13 September 2018, 09:30 - 17:00
Book online via Business World – search for DigiFest and select the event in Chelmsford
||Keynote: Developing competencies for learning in the digital age – Steve Wheeler||QUE 101|
Dr Claire Pike
|12.10–1.10|| Teaching Room Technologies – Jason Williams and Sarah Gyles (AL&T and ITS)
Data Protection: the law and what it means for me – Dawn Taylor and David Humphreys (University Secretary's Office)
| MAB 103
|14.00–14.45||Keynote: Why our Digital Strategy matters – Professor Iain Martin||QUE 101|
Active learning toolkit – Ann Haigh
|15.30–16.00|| LinkedIn Learning – Sarah Gyles (ITS)
The Yellow Brick Road: Building a Learning Pathway in Canvas – Ian Brown (FST)
Poll Everywhere – Dr James Trueman (AL&T)
| MAB 013
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The rapid proliferation and deployment of smartphones, pervasive computing, social and personal technologies is changing the higher education landscape. In this presentation I will argue that new media present new opportunities for learning through digital technologies, but that such opportunities will require new literacies. This is not just my view – it reflects the views of many other commentators including Lea & Jones (2011), Beetham et al (2009) and Lankshear & Knobel (2006). Essentially, the traditional literacies that have dominated higher education in the past are thought to no longer be sufficient in the face of recent changes. I will explore a range of new 'digital literacies and competencies', discuss the concept of 'digital fluency' and highlight some new and emergent pedagogical theories, including connectivism, heutagogy, paralogy and rhizomatic learning, that seek to explain how students are learning in the first part of the 21st century.
Steve is a Learning Innovations Consultant and former Associate Professor of Learning Technologies at the Plymouth Institute of Education where he chaired the Learning Futures group and led the Computing and science education teams. He continues to research into technology supported learning and distance education, with particular emphasis on the pedagogy underlying the use of social media and Web 2.0 technologies, and also has research interests in mobile learning and cybercultures. He has given keynotes to audiences in more than 35 countries and is author of more than 150 scholarly articles, with over 6000 academic citations. An active and prolific edublogger, his blog Learning with 'e's is a regular online commentary on the social and cultural impact of disruptive technologies, and the application of digital media in education, learning and development. In the last few years it has attracted in excess of 7.5 million unique visitors.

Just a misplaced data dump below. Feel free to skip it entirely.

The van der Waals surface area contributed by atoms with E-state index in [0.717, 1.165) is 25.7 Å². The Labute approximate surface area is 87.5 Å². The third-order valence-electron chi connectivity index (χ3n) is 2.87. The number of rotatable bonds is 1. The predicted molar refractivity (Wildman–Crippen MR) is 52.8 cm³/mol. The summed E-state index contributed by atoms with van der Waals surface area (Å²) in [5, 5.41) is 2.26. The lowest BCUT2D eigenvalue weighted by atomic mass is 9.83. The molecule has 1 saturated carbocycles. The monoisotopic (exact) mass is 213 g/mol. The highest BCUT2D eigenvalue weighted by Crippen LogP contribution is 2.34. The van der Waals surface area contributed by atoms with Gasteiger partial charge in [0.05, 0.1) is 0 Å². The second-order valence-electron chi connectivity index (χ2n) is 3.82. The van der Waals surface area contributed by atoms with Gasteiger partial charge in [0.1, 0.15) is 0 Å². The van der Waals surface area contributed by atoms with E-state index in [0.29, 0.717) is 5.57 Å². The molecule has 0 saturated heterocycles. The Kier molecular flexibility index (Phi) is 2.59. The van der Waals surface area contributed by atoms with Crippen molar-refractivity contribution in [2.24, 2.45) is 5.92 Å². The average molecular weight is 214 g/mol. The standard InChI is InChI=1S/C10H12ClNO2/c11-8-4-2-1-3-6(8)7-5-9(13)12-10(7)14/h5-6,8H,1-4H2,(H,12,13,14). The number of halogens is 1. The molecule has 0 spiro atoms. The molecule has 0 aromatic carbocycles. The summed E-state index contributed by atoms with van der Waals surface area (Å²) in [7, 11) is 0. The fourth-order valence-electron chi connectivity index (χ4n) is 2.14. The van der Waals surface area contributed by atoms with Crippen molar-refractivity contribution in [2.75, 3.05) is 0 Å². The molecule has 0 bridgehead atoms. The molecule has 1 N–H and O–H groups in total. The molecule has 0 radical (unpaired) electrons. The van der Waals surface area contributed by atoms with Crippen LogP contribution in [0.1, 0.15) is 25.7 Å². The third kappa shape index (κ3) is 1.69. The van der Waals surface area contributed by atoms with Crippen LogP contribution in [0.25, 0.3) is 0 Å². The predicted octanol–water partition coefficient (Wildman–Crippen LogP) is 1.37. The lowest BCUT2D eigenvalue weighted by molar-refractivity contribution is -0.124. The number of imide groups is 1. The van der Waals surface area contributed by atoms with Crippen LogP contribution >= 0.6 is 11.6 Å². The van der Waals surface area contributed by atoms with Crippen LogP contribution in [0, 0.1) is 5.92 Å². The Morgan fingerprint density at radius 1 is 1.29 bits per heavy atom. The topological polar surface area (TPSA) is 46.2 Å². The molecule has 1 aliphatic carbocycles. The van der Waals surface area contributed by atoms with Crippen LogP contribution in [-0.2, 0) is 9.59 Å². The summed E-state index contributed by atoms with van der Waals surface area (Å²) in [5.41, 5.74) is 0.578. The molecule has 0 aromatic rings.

This session will focus on the use of Canvas to create an active learning curriculum for first year students, which aims to encourage engagement and retention through a personalised learning experience. The use of Team-Based Learning embedded into a two-week topic block structure for framing assessment for learning at course level will be introduced. With an emphasis on the importance of pre and post session activities, the module structure in Canvas will be explained with individual test scores from Canvas quizzes, being used to provide bespoke tutorial support in a timely manner.